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Drug and Alcohol Abuse: A Clinical Guide to Diagnosis and Treatment, 5th ed.
Am J Psychiatry 2000;157:1894-1895. doi:10.1176/appi.ajp.157.11.1894
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Sayville, N.Y.

By Marc A. Schuckit, M.D. Dordrecht, the Netherlands, Kluwer Academic/Plenum, 1999, 380 pp., $49.95.

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Marc Schuckit has made many important contributions to the addiction field. Not the least of these is his textbook on addictions, which first appeared in 1979 and has been updated every 5 years or so. The fifth and latest edition features 380 pages of current information, with 70% of the references dated 1995 or later, arranged for the convenience of clinicians and students. Unlike most textbooks, Schuckit’s is written in the first person. He tells the reader his opinions (e.g., he opposes legalization of drugs), expresses his clinical preferences (e.g., he provides suggested sedative detoxification regimens using barbiturates but states that he prefers to use the particular drug of abuse itself and taper the dose), and refers to his "biases." This provides a refreshing alternative to the more ponderous multiauthor textbook written in the third person, and the reader gets a feeling of the author’s personal experience and clinical style.

The book will be most appreciated by health professionals and students, especially those in primary and emergency care settings. It is organized by drug type (e.g., sedatives, stimulants, inhalants, cannabinols), and each chapter contains brief sections on pharmacology, epidemiology, medical uses, the natural history of dependence, and making a diagnosis. Following this are sections on emergency problems involving the particular class of drugs, including their diagnosis and treatment. Alcohol and alcoholism receive the greatest emphasis, reflecting Schuckit’s interest and experience, but the other drugs are not short-changed. The author includes clinically relevant discussions of caffeine, nicotine, and over-the-counter and prescription drugs, including laxatives and anabolic steroids among many others. Additional chapters provide general overviews of addiction, rehabilitation, and prevention. Finally, there is a summary chapter on emergency problems related to substances: toxic reactions, withdrawal states, delirium and other cognitive disorders, psychosis, flashbacks, and anxiety/depressive states. For each problem category, the most common clinical pictures, differential diagnosis, and principles of treatment are clearly outlined.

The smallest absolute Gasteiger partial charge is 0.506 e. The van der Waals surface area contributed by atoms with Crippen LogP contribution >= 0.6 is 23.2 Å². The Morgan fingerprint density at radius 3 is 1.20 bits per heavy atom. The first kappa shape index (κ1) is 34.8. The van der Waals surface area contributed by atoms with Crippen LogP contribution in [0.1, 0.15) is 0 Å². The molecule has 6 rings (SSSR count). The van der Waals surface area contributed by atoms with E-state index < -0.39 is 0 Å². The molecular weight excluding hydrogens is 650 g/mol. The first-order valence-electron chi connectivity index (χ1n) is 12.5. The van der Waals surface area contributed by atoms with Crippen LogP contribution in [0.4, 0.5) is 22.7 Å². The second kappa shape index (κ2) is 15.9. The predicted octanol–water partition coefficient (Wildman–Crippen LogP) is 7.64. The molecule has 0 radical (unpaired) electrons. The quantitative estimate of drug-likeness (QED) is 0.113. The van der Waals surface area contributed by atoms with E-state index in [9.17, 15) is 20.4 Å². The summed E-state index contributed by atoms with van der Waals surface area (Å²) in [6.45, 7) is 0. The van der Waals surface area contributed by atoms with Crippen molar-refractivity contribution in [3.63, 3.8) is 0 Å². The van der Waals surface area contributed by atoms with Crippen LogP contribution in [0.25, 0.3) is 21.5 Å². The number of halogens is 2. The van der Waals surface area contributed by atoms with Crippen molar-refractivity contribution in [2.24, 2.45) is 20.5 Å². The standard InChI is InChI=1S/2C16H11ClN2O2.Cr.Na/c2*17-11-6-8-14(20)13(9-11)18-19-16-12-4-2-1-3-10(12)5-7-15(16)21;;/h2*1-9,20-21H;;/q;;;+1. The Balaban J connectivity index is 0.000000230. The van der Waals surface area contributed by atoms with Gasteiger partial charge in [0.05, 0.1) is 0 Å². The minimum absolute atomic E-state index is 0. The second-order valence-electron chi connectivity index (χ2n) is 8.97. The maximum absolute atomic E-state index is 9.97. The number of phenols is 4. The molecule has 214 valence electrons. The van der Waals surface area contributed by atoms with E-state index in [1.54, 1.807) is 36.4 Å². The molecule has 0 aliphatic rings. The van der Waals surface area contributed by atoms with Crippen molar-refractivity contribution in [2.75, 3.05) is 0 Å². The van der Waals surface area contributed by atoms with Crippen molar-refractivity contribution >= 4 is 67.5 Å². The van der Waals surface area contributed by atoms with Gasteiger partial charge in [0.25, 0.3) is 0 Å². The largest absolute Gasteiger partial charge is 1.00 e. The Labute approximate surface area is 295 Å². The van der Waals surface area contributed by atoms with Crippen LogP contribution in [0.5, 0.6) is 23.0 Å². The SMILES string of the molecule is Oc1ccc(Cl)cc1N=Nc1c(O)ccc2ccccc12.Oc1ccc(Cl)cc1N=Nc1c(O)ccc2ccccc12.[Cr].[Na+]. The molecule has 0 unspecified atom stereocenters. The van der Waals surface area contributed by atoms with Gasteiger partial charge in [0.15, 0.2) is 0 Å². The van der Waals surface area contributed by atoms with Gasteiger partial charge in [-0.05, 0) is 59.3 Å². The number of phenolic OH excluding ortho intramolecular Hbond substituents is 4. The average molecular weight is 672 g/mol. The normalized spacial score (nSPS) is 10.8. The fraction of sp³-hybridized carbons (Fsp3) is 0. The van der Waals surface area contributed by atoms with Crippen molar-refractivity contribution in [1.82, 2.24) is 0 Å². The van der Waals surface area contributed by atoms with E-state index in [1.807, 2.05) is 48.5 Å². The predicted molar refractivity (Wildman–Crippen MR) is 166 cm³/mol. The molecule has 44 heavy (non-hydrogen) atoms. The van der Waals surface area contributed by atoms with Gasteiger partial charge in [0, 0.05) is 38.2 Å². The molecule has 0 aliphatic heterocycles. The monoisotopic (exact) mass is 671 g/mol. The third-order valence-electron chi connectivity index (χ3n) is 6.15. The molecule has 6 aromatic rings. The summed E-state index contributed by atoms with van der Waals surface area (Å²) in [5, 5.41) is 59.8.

Unavoidably, the author of such a text has to make choices and will omit some drugs of importance, perhaps on the basis of regional experience (Dr. Schuckit practices in California). Although he discusses such obscure substances as catnip, locoweed, and betel nut, he omits two of the most common prescription drugs of abuse, at least on the East Coast, hydrocodone (Vicodin) and butalbital (Fiorinal, Fioricet, Esgic). The latter is important because the drug is marketed in combination with aspirin or acetaminophen, so that addicts taking large amounts of butalbital may also be ingesting potentially toxic amounts of these analgesics. Thus, undertaking a detoxification regimen for butalbital with the drug of abuse in its combined form will only add to that toxicity.

A great convenience, especially for newcomers to the field, is that all medications are identified by both their chemical and brand names. The text is also very well indexed, and there are many references to other sections of the book in each chapter. This makes it valuable both for reading cover-to-cover and for use as a reference book for specific clinical problems. There are some oddities in organization (for example, the discussion of psychiatric comorbidity is placed in the chapter on alcoholism, although it certainly applies to all substance use disorders), but the index minimizes any difficulties.

In summary, Dr. Schuckit has brought us a clinically useful, readable, down-to-earth, and up-to-date textbook not just once, but for the fifth time. That in itself is remarkable.




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